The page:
to ALEC. Mandatory sentences force people to take plea bargains — making the process of
locking more people up cheaper because it saves States the expense of jury trials — and takes
any discretion out of the hands of judges. People plead out in fear of getting a lot more time
if found guilty at trial. The scary part is, of all cases in the US, about 97% are pled out. ALEC
receives most of their funding from special interest corporations and staff unions involved
with the DOC — Aramark, GlobelTelLink, Securus, Keefe, JPay, Access, and COs’ unions
throughout the country. So, the corporations in bed with the DOC not only invest in the
campaigns of politicians who are “tough on crime,” but they fund organizations like ALEC
which develop legislation for politicians to pass to lock more people up for long terms. In the
end, the well-fed machine sustains its “commodity” by scaring people to do years in a cage,
and the corporations & shareholders laugh all the way to the bank.

The DOC is so entrenched with politics and capitalism that when Tom Ridge was the
Governor of PA, he consolidated all rights to the contracts of the DOC’s vendors into a
monopoly involving a few companies. Ridge pulled the ole political maneuver — “I wash your
back, you wash mine” — with then President George W. Bush. The companies Ridge sold the
contracts to — cable & phone (this is when phone calls were $7.00 each)— were located in
Texas, which is where Bush is from & was Governor. The rights to commissary were sold to
Keefe, which just happens to count Mrs. Laura Bush as a part owner. In turn, Ridge was the
first appointee to a brand-new position, “Director of Homeland Security,” after the 9/11
attacks. If this isn’t one of the most egregious examples of justice commandeered by politics,
cronyism, and capitalism, then I don’t what is.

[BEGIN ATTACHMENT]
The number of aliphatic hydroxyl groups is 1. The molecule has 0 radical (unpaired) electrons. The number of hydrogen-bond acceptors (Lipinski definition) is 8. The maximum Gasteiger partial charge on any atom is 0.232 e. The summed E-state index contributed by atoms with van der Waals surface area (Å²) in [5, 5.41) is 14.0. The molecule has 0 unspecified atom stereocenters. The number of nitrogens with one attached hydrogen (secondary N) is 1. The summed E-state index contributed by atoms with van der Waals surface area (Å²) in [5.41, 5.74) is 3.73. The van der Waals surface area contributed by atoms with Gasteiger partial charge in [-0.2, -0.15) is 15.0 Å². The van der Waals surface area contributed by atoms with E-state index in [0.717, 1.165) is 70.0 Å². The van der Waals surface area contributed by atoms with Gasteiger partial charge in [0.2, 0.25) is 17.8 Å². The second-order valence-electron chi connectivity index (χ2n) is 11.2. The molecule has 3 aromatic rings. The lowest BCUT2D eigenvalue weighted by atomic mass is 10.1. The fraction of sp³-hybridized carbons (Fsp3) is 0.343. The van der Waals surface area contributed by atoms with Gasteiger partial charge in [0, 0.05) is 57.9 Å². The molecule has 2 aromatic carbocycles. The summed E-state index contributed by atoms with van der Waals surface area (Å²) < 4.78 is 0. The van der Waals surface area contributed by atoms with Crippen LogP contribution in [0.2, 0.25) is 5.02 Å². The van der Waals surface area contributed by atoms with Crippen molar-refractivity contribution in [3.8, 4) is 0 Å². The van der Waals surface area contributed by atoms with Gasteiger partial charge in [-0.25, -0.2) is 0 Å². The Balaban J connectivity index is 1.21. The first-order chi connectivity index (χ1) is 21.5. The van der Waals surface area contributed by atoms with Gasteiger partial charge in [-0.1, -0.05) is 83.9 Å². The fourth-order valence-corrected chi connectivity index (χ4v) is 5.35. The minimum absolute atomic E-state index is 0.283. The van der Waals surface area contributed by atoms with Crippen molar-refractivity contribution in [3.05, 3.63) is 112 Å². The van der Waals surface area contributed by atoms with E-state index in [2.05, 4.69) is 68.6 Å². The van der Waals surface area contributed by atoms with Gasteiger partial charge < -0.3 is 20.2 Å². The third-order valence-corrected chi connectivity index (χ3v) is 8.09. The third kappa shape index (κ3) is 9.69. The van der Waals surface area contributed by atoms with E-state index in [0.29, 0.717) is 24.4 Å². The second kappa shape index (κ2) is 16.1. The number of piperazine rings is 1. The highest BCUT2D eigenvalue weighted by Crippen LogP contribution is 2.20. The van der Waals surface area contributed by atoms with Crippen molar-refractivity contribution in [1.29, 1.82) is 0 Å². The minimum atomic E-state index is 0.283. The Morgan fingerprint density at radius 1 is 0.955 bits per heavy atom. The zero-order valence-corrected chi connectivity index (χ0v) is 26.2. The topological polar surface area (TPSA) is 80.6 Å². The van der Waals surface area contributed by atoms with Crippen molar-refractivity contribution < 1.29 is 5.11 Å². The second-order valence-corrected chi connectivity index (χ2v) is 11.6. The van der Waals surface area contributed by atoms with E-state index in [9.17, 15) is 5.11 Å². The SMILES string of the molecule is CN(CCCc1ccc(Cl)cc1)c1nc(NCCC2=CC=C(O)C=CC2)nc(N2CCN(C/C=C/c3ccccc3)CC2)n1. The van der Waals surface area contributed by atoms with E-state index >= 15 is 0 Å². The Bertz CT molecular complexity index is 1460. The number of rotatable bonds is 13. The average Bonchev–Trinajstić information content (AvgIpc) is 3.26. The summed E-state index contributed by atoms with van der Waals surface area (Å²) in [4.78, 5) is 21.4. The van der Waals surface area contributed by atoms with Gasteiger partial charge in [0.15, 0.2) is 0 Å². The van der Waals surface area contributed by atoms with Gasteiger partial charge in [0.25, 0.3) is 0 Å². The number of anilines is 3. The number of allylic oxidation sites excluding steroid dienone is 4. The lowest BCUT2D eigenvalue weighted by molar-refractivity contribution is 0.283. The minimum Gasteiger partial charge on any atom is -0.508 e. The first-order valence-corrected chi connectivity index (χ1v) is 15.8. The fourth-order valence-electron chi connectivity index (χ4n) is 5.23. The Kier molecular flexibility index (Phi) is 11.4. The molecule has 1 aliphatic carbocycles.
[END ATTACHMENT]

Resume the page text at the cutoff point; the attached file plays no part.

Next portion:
Another devious method of punishment used by the DOC is the separation of families. I don’t
have kids, but there are plenty of parents in here who are absent from their kid’s lives. As
you can imagine, this has devastating effects on the development of kids. Even though I don’t
have kids of my own, I do have 3 nieces and 2 nephews to whose maturation I could greatly
contribute if I weren’t trapped in prison. I haven’t been home with my family for the past 23
Christmases. I’ve missed countless special occasions with my loved ones. I’ve lost my
younger brother and numerous friends throughout the years and still haven’t been able to
grieve these losses properly. I’ve spent the prime years of my life in a cage: all of my 20’s and
30’s. Every day, I’m told when to eat; shower; go to sleep; wake up; go to work; get on the
phone; and when to stay in line with their petty rules — tuck in my shirt; walk on the right
side of the walkway; take off my hat in the chow hall; endure the blinding fluorescent light,
suddenly turned on at 6:00am, for one of 4 daily standing counts. It’s not necessarily the
micromanaging itself that is evil; it’s the stress and trauma caused by the incessant nature of
it, day in & day out, and the loss of the dignity & individualization of making my own
decisions that is evil.

The urgency in abolishing this current system is reinforced by covid-19. This pandemic has
highlighted the repulsive, inhumane way we are treated, housed and commodified. It’s
extremely dangerous being housed on a unit with 143 other people in the middle of a
pandemic. This environment is highly conducive to the spread of such a contagious and
deadly disease. There are people who’ve been suspected of having the corona virus on the
unit, but the DOC is notoriously opaque with the info, so we don’t know who has it or not.
We’ve been locked in the cages assigned to us since March 30, 2020 for 23 hrs & 20 mins per
day, under an institutional quarantine. We only get out for 40 minutes a day to get on the
phone, exercise, take a shower and use the toilet without our roommate in the cage. The
majority of us have roommates, so there is no privacy. The cage is the size of an average
bathroom with a bunk bed, sink & toilet, desk with 2 stools, 2 shelves and 2 cabinets all made
of steel. We have to tip toe around each other as a form of common courtesy in such a
confined space. Example: my roommate and I sit down facing the wall to urinate. If not, the
splash would reach my bed 2′ away.

Meanwhile, the DOC is trying to put the image out there that they’re providing humane
treatment. They’re handing out a flyer called, “SCI-Phoenix Covid-19 Updates.” In it they have
a section that gives a list of everything they’ve done for us — patting themselves on the back
(or is it a preemptive strategy for the lawsuits to come?). This flyer is an example of how they
try to cover up the trail of blood they left behind from years of mistreatment. Just as luminol
exposes the proteins in wiped up blood, corona is bringing to light the legacy of the DOC’s
dehumanizing practices. They can’t conceal something that is rotten at its core. It eventually
bleeds through.

If things get too intense between staff and the population, the administration plays